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HTML <small> Tag

Topic: HTML5 Tags ReferencePrev|Next


The <small> tag decreases the text font size by one size smaller than a document's base font size; for example, from medium to small, or from x-large to large. Each nested <small> element will further decrease the size by one size smaller.

The following table summarizes the usages context and the version history of this tag.

Placement: Inline
Content: Inline and text
Start/End Tag: Start tag: required, End tag: required
Version: HTML 3.2, 4, 4.01, 5

Usage Notes

  • The <small> tag is only intended for short runs of text. It should not be used for extended spans of text, such as multiple paragraphs, or sections of text.

  • It doesn't convey any semantic information about the enclosed text — it simply renders the text in a "small" font.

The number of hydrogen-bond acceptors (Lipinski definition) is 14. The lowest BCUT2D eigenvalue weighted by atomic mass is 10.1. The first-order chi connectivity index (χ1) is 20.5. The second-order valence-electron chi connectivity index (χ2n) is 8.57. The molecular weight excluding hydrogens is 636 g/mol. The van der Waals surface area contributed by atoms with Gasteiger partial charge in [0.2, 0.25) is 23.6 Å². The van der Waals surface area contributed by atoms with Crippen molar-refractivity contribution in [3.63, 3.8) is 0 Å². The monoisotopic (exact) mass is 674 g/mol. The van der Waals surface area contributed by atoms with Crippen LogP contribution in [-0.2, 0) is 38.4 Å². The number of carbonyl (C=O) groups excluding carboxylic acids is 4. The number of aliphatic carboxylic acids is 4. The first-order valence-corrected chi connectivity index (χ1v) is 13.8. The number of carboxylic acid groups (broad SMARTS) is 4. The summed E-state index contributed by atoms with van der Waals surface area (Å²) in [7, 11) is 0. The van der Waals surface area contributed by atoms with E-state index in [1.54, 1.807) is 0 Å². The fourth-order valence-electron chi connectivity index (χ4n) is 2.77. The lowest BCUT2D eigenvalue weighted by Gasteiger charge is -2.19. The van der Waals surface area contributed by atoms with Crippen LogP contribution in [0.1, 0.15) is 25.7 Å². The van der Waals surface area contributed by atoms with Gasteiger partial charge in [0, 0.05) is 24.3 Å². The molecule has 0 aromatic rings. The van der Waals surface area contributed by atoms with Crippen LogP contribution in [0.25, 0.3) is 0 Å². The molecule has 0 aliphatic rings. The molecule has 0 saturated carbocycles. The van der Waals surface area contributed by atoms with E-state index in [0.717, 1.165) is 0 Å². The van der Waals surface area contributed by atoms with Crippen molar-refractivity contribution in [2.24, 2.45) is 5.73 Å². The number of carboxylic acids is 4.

• However, this element is not deprecated and also valid in HTML5, but is used less frequently now, as there are better methods for controlling text size such as CSS font-size property.


The basic syntax of the <small> tag is given with:

HTML / XHTML: <small> ... </small>

The example below shows the <small> tag in action.

<p>It's <small>small <small>smaller <small>smallest</small></small></small></p>
<p style="font-size:small;">This is a sample text.</p>

Tag-Specific Attributes

The <small> tag doesn't have any specific attribute.

Global Attributes

Like all other HTML tags, the <small> tag supports the global attributes in HTML5.

Event Attributes

The <small> tag also supports the event attributes in HTML5.

Browser Compatibility

The <small> tag is supported in all major modern browsers.

Browsers Icon

Basic Support—

  • Firefox 1+
  • Google Chrome 1+
  • Internet Explorer 2+
  • Apple Safari 1+
  • Opera 4+

Further Reading

See tutorial on: HTML Text Formatting, CSS Fonts.

Related tag: <big>.

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